Camping Kitchen Checklist

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What You'll Need
Can opener
Bottle/wine opener
Hot pads
Plastic wrap
Storage bags
Sharp knife
Fuel for heat and cooking
Trash bags
Cutting board
Portable sink (optional, but convenient)
Dish soap or dish sanitizing chemicals
Water container
Water filter or water purifying tablets
Light-weight hose (optional, varies on campsite)
Buckets with handles
Roasting sticks
Measuring cups

Camping is a fun way to get into nature, breathe outdoor air, and spend time with family and friends. Whether you're an RV camper or prefer to head out with only a backpack full of supplies, meals will be part of your planning process. Of course, cooking while backpacking will require a little more forethought and perhaps some special supplies, but every camper will need the basics for meal preparation. The following kitchen checklist should help with ensuring you have everything you need to create meals in the great outdoors.


This includes cereal bowls for breakfast and other meals like soup or chili, and larger bowls for mixing and serving. (You can also use pots for mixing and serve directly out of cooking pans to eliminate the need for larger bowls.)


If you bring a canteen or refillable water bottle for regular hydration, you will only need to bring coffee cups for hot beverages like your morning brew or hot chocolate around the campfire. There are specially made mugs and coffee cups for camping which can be made of enamel, or double-walled stainless steel. These are ideal alternatives to heavy, breakable glass coffee cups. They can also double as bowls for meals if you’re trying to back as light as possible.


You can use paper, plastic, or even ceramic plates depending on your camping style.


In addition to the basics, remember serving spoons, spatulas for cooking, and steak knives, if needed. If you’ll be trekking deeper into the wilderness, and intending on a more primitive style of camping, there are small, usually aluminum (think lightweight), silverware sets that are worth the investment. Camping silverware are usually low cost and designed to be as convenient and easy to travel with as possible.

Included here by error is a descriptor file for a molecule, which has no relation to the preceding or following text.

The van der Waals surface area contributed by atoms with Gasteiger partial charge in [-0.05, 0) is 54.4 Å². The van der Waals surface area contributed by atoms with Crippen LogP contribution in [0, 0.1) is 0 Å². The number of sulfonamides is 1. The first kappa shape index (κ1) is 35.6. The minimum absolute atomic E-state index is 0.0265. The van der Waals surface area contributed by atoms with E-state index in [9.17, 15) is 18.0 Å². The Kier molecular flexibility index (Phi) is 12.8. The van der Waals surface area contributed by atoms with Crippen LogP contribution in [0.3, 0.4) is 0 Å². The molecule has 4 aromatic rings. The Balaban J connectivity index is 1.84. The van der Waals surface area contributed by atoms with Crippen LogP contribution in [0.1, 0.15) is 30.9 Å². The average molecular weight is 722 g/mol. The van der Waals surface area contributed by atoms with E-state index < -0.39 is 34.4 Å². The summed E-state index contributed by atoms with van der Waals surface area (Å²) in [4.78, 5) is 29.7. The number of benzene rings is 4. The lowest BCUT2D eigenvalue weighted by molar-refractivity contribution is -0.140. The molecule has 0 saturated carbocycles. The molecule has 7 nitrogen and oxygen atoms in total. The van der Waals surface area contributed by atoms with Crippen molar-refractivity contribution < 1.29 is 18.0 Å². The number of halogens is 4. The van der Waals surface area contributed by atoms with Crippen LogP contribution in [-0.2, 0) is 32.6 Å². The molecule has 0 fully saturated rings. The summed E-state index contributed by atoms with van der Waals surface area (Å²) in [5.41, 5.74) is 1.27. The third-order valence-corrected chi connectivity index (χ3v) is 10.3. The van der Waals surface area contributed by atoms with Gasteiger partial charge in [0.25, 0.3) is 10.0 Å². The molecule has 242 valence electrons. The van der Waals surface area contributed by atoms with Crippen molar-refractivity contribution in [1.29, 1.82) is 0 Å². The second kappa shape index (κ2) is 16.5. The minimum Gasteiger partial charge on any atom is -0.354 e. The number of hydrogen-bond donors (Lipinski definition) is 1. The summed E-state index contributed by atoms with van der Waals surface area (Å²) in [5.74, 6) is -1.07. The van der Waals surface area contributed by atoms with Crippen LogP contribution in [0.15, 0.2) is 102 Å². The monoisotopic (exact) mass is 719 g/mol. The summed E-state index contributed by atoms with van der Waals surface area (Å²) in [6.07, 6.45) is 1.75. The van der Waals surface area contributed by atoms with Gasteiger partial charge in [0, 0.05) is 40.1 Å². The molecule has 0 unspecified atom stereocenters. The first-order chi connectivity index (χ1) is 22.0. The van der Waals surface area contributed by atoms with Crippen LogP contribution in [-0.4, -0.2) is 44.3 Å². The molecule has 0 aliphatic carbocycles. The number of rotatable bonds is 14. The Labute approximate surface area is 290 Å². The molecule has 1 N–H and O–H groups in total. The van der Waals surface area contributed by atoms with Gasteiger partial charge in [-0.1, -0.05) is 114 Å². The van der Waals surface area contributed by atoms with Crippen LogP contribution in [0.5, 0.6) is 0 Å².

Can Opener and Opening a Can Without a Can Opener

If you pack canned food this is a must! Forgot a can opener? A knife or even a spoon can also work, but it will take significantly longer and require patience and concentration to achieve opening a can without a can opener.

Make small slits around the outer edge of the top of any can, and be sure to leave a few millimeters of space between the slits, and then pop the lid open. Using this method versus sawing a can open ensures no metal shavings will contaminate the food inside the can.

Bottle / Wine Opener

Is there anything worse than having a bottle of wine and no way to open it?


A skillet cooking eggs over a campfire.

One might be enough, but if you have a large family or camping group, you might need an assortment.


Consider the meals you have planned. Do you have a way to boil the corn? Is your pot large enough if you catch crab at the beach?

Hot Pads

You’ll need a way to pull the hot can of pork and beans out of the fire.

Plastic Wrap, Foil, and Storage Bags

It’s amazing what you will come up with if you don’t have these on hand, but it sure makes clean-up and food storage easier when you do.

A coffee maker over a camp fire.